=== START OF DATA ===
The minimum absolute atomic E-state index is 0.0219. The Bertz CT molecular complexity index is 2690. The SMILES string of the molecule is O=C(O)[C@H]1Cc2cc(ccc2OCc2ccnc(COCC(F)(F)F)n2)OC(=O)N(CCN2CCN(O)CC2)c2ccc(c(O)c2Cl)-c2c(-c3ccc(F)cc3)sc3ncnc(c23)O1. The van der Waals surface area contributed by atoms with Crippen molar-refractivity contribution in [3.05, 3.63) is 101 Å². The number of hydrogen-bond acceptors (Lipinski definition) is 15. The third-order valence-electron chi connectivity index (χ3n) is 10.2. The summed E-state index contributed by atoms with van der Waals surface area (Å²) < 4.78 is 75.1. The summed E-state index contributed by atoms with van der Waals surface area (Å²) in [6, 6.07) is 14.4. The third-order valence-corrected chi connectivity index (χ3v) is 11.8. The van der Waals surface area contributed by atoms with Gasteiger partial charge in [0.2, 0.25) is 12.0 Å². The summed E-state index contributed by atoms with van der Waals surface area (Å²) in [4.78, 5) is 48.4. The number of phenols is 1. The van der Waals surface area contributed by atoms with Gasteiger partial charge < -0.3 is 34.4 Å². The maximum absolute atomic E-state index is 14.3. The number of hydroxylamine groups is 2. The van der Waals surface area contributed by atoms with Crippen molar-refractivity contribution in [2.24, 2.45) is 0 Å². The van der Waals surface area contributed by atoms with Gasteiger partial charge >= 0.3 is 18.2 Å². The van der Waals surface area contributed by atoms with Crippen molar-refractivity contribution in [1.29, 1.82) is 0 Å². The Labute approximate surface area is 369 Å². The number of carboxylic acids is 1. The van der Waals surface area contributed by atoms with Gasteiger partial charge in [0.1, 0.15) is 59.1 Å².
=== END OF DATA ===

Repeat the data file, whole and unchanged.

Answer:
The minimum absolute atomic E-state index is 0.0219. The Bertz CT molecular complexity index is 2690. The SMILES string of the molecule is O=C(O)[C@H]1Cc2cc(ccc2OCc2ccnc(COCC(F)(F)F)n2)OC(=O)N(CCN2CCN(O)CC2)c2ccc(c(O)c2Cl)-c2c(-c3ccc(F)cc3)sc3ncnc(c23)O1. The van der Waals surface area contributed by atoms with Crippen molar-refractivity contribution in [3.05, 3.63) is 101 Å². The number of hydrogen-bond acceptors (Lipinski definition) is 15. The third-order valence-electron chi connectivity index (χ3n) is 10.2. The summed E-state index contributed by atoms with van der Waals surface area (Å²) < 4.78 is 75.1. The summed E-state index contributed by atoms with van der Waals surface area (Å²) in [6, 6.07) is 14.4. The third-order valence-corrected chi connectivity index (χ3v) is 11.8. The van der Waals surface area contributed by atoms with Gasteiger partial charge in [0.2, 0.25) is 12.0 Å². The summed E-state index contributed by atoms with van der Waals surface area (Å²) in [4.78, 5) is 48.4. The number of phenols is 1. The van der Waals surface area contributed by atoms with Gasteiger partial charge < -0.3 is 34.4 Å². The maximum absolute atomic E-state index is 14.3. The number of hydroxylamine groups is 2. The van der Waals surface area contributed by atoms with Crippen molar-refractivity contribution in [2.24, 2.45) is 0 Å². The van der Waals surface area contributed by atoms with Gasteiger partial charge >= 0.3 is 18.2 Å². The van der Waals surface area contributed by atoms with Crippen molar-refractivity contribution in [1.29, 1.82) is 0 Å². The Labute approximate surface area is 369 Å². The number of carboxylic acids is 1. The van der Waals surface area contributed by atoms with Gasteiger partial charge in [0.1, 0.15) is 59.1 Å².